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FDA Issues Industry Guidance on Bacterial Risk Control Strategies for Platelets

Posted on Oct 30, 2019 by Colleen Holtkamp

FDA-blog-Platelets

The U.S. Food and Drug Administration (FDA) has released a final guidance document entitled “Bacterial Risk Control Strategies for Blood Collection Establishments and Transfusion Services to Enhance the Safety and Availability of Platelets for Transfusion.” The new document replaces draft guidance previously released in December of 2018.

The U.S. Food and Drug Administration (FDA) has released a final guidance document entitled “Bacterial Risk Control Strategies for Blood Collection Establishments and Transfusion Services to Enhance the Safety and Availability of Platelets for Transfusion.” The new document replaces draft guidance previously released in December of 2018.

The FDA issued this guidance document to provide blood collection establishments and transfusion services with recommendations on how to limit the risk of bacterial contamination for platelet products intended for transfusion. It applies to platelet products stored at room temperature in plasma or additive solutions, including platelets manufactured by automated methods (apheresis platelets), and Whole Blood derived (WBD) single and pooled (pre-storage and post-storage) platelets.

An unfortunate consequence of room temperature storage is the risk of bacterial growth within the stored product. The results of transfusing a contaminated platelet product are severe, leading to transfusion-transmitted sepsis and in some cases an immediate fatal outcome. Bacterial contamination of platelets continues to be a leading risk of infection from a transfusion, despite the implementation of various interventions.

The new guidance provides an array of strategies for minimizing the risk of bacterial contamination. It includes single-step approaches (which can be completed at the blood center) and two-step approaches (which would involve both the blood center and the transfusion service). The document provides a range of alternatives from which facilities can choose an approach that works well for them. Some facilities may have already adopted part or all of one of these strategies.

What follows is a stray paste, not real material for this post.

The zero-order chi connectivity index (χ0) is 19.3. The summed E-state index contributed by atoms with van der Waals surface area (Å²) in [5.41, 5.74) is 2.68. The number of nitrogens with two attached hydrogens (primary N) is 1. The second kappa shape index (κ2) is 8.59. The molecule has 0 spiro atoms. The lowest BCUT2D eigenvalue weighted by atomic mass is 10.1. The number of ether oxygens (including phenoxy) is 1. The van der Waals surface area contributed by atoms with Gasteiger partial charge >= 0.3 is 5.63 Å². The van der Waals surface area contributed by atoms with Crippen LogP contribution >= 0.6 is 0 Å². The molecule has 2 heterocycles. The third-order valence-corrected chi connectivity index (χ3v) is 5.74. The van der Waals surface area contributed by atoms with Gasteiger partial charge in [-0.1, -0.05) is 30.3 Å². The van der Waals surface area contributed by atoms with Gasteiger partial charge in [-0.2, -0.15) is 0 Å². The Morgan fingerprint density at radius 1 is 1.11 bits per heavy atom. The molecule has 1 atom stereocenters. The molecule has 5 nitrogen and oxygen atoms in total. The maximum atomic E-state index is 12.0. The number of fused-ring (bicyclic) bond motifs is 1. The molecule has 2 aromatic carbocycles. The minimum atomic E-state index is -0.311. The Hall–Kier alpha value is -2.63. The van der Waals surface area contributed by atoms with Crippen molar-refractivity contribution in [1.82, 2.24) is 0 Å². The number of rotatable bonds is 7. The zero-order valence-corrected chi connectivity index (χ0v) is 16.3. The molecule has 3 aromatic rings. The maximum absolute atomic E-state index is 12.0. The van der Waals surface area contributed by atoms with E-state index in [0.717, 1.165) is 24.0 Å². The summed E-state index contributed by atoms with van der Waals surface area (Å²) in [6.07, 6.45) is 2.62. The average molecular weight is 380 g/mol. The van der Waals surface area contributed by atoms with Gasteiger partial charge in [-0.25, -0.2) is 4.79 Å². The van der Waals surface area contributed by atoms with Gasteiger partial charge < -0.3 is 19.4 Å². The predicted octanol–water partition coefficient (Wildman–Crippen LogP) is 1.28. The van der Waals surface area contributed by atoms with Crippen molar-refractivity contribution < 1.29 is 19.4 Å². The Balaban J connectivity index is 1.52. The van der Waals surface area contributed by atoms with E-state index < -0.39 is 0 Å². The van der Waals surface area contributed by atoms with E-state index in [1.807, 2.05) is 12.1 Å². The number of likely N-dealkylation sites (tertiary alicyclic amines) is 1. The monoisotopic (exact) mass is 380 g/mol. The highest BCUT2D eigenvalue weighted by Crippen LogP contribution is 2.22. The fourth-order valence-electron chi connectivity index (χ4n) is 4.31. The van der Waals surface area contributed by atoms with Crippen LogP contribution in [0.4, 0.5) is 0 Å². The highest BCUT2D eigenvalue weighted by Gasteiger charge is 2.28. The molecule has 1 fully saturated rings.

The final guidance formalizes risk reduction efforts that have been in process over the years. It acknowledges that some recommendations may take time to put into practice and identifies 18 months as a reasonable timeframe for implementation. There is a new requirement for transfusion services that re-label platelet products with a 6 or 7-day expiration date. These services will now need to register with the FDA as a blood establishment and list their manufactured products.

Helmer Scientific supports blood centers and hospitals, the patients they serve, and their efforts to keep the blood supply safe. We have offered high quality blood storage equipment for 40 years and are here to help you to properly store and monitor your blood products.   To learn more about solutions for blood storage and processing, click the link below:

Learn More About Blood Bank Solutions »

Reference: 

Bacterial Risk Control Strategies for Blood Collection Establishments and Transfusion Services to Enhance the Safety and Availability of Platelets for Transfusion, Guidance for Industry

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Colleen Holtkamp

Written by Colleen Holtkamp

Helmer designs, manufactures, and markets specialized medical and laboratory equipment to customers in more than 125 countries. With an extensive background in Helmer products, Colleen’s focus is on the Clinical Laboratory and Blood Bank segments.

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